BOSTON — As they work to build a new industry from the ground up, marijuana regulators on Tuesday wrestled with how Massachusetts' newly legal marijuana industry could be more accessible to racially and economically diverse communities and how the industry could benefit groups that were disproportionately affected by the enforcement of marijuana prohibition.
The Cannabis Control Commission adopted the frameworks for a priority review process for license applicants that demonstrate they have or will promote economic empowerment in disproportionately harmed communities and for a program that would provide business assistance to help people from such communities establish themselves in the industry.
The programs discussed Tuesday are intended to help spread the benefits of the regulated marijuana industry to people of varying socioeconomic statuses and to help give a leg up for people who were convicted for their involvement in the formerly illicit marijuana market.
A license applicant would be eligible for priority review if they meet two of the following criteria: that a majority of the entity's ownership belongs to people who have lived in areas of disproportionate impact for five of last 10 years, that a majority of ownership has economic empowerment experience, at least 51 percent of current employees or sub-contractors reside in areas of disproportionate impact and that number will increase to 75 percent by the beginning of business, that at least 51 percent of employees have a prior drug-related conviction or that owners can demonstrate significant, articubable past experience of economic empowerment.
"If an applicant can show they meet the criteria the commission puts in place, the applicant will move ahead in line so hopefully they can open their doors sooner," Commissioner Shaleen Title, who previously ran an industry recruiting firm focused on diversity and inclusion in hiring, said of the priority review proposal. "This is not a license designation ... this is about speed through the process."
State law requires the commission to adopt in regulation "procedures and policies to promote and encourage full participation in the regulated marijuana industry by people from communities that have previously been disproportionately harmed by marijuana prohibition and enforcement and to positively impact those communities."
The commission approved an equity program Tuesday that would provide eligible applicants and licensees with fee waivers and technical assistance with business management, recruitment and employee training, accounting and sales forecasting, tax prediction and compliance, legal compliance, business plan creation and operational development, and marijuana industry best practices.
An applicant or licensee would be eligible for the equity program if a majority of owners have resided in areas of disproportionate impact for five of the last 10 years, or have a prior conviction for a drug offense, or have a parent or spouse who has a prior conviction for a drug offense.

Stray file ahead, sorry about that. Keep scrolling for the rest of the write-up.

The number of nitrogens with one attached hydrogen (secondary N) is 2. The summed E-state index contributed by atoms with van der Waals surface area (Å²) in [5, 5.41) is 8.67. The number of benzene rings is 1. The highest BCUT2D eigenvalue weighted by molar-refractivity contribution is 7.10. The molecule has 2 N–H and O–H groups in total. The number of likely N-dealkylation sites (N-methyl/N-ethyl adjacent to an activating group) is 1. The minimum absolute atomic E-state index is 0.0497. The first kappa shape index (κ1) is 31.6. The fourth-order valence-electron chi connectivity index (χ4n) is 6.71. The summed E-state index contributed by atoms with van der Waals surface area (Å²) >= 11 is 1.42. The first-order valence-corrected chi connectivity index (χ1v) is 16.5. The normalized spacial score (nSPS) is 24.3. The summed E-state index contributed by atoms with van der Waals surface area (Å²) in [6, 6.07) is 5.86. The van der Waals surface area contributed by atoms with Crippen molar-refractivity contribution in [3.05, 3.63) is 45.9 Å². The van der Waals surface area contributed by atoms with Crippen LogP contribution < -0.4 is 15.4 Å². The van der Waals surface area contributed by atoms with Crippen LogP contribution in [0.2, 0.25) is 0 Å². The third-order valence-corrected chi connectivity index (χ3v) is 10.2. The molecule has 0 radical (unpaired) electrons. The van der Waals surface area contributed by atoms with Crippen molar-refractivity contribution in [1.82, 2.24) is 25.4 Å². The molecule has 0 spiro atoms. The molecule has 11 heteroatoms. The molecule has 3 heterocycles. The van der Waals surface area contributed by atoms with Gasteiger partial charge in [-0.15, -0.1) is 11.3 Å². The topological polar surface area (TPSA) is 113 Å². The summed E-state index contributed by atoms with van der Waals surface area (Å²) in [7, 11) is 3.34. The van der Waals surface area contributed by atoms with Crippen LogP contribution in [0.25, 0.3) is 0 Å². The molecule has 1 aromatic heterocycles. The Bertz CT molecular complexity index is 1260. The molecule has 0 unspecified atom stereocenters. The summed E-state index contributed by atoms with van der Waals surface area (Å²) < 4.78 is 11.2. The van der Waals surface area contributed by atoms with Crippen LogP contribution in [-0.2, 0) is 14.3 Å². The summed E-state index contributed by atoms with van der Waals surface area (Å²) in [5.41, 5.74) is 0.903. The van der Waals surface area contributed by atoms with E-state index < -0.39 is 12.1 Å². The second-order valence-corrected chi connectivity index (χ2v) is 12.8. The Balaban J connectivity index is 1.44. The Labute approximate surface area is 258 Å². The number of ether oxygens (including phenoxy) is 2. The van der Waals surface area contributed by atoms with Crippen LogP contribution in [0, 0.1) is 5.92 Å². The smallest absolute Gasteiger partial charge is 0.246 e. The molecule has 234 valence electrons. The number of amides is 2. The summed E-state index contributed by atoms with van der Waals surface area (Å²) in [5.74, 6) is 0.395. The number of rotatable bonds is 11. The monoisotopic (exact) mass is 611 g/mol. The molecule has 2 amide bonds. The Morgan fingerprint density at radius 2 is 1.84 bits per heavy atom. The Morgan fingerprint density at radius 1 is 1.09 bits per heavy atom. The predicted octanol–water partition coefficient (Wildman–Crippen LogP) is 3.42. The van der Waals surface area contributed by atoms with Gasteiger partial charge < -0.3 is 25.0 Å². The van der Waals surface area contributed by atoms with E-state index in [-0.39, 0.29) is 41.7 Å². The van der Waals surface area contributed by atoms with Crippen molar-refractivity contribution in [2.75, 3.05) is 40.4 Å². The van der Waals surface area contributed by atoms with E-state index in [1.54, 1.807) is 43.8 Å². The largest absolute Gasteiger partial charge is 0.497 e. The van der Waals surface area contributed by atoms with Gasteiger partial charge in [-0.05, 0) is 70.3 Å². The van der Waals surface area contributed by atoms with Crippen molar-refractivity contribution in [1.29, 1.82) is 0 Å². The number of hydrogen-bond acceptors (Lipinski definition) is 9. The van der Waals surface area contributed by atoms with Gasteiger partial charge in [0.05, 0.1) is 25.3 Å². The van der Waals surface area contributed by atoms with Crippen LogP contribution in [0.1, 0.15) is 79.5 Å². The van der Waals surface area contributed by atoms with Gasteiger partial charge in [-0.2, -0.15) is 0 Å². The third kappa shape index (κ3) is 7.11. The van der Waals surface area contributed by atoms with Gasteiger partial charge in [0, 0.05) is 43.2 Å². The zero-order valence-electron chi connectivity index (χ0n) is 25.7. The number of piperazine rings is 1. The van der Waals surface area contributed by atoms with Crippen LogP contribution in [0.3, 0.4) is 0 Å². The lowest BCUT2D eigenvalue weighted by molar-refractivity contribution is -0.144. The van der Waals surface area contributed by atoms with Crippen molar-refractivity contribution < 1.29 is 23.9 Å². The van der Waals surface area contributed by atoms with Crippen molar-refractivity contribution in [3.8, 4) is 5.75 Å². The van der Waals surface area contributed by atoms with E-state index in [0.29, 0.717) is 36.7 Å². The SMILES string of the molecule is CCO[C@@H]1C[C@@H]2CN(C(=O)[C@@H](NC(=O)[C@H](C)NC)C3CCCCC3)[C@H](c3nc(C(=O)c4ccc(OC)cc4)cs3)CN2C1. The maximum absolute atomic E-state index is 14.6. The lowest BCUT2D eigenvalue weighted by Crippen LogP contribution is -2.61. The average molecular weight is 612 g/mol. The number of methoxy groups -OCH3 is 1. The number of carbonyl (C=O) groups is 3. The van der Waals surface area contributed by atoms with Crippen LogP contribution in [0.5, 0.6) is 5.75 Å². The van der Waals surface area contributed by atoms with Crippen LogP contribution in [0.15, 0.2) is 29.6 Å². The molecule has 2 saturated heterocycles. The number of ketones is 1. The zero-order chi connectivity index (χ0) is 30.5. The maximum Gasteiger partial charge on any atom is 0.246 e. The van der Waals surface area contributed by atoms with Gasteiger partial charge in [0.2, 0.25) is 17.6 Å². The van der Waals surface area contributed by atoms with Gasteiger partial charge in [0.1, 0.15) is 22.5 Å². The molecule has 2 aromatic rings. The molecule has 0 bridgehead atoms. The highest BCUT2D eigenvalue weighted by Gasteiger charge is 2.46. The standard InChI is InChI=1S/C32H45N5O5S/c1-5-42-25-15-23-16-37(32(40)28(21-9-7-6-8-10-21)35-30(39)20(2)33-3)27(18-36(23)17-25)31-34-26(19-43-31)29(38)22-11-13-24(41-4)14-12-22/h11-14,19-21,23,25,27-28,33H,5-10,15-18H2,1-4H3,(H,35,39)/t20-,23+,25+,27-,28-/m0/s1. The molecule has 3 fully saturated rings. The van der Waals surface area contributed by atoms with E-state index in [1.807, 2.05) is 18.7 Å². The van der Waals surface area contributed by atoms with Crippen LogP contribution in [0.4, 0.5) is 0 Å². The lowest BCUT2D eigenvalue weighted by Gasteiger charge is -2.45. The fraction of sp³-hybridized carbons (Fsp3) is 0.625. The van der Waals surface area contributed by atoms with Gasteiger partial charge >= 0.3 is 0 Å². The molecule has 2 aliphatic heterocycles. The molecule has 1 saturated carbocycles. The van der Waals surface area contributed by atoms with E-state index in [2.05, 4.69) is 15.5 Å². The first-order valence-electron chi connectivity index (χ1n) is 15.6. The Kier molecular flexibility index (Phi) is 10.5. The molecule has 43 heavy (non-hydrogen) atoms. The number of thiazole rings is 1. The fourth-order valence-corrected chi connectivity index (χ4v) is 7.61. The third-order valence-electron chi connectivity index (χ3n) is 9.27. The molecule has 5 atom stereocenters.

The commission agreed to dedicate its Jan. 9 meeting to having a detailed discussion of how it will define "communities that have previously been disproportionately harmed by marijuana prohibition and enforcement" using arrest data and economic factors.
Title said her presentation Tuesday intentionally included no slides on the effects of marijuana prohibition on communities of color because "that discussion has been had, that point has been made and heard."
"It is well-established by data that racial disparities in the enforcement of marijuana laws are ubiquitous in every state, that Massachusetts is no exception, that they persist in Massachusetts before and after decriminalization," she said. "That debate has been settled."
However the commission structures its equity program, Title reminded her colleagues that the state's marijuana law includes a provision that will require the commission to report on the effectiveness of its program and address any shortcomings.
"The Legislature built in that the commission is basically going to be objectively graded on how we accomplish this, how we provide opportunities for participation in the legal industry," she said. "So I think it's important to keep in mind that we have to do it either way so we should do it right from the outset and really think through, if we create these programs, what the barriers are going to be and how marginalized groups will overcome those barriers."
One issue the Cannabis Advisory Board's subcommittee recommended to the commission but which was not debated as a policy option Tuesday was no- or low-interest loans provided by the commission. Title and Shawn Collins, the commission's executive director, suggested that the commission request that the Legislature give the commission authority to offer such loans.
"From an administrative standpoint, at least as currently situated, I don't know that it would be possible for the commission to essentially issue lines of credit to licensees or to applicants and then manage a loan program without explicit statutory authority," Collins said. "It could be something that is worthy of discussion for the legislative evolution and potentially something that we could recommend and work with the Legislature to make sure that authority is explicit."
The commission was expected to resume policy deliberations Wednesday morning as it works to develop draft regulations for the industry before the end of the month.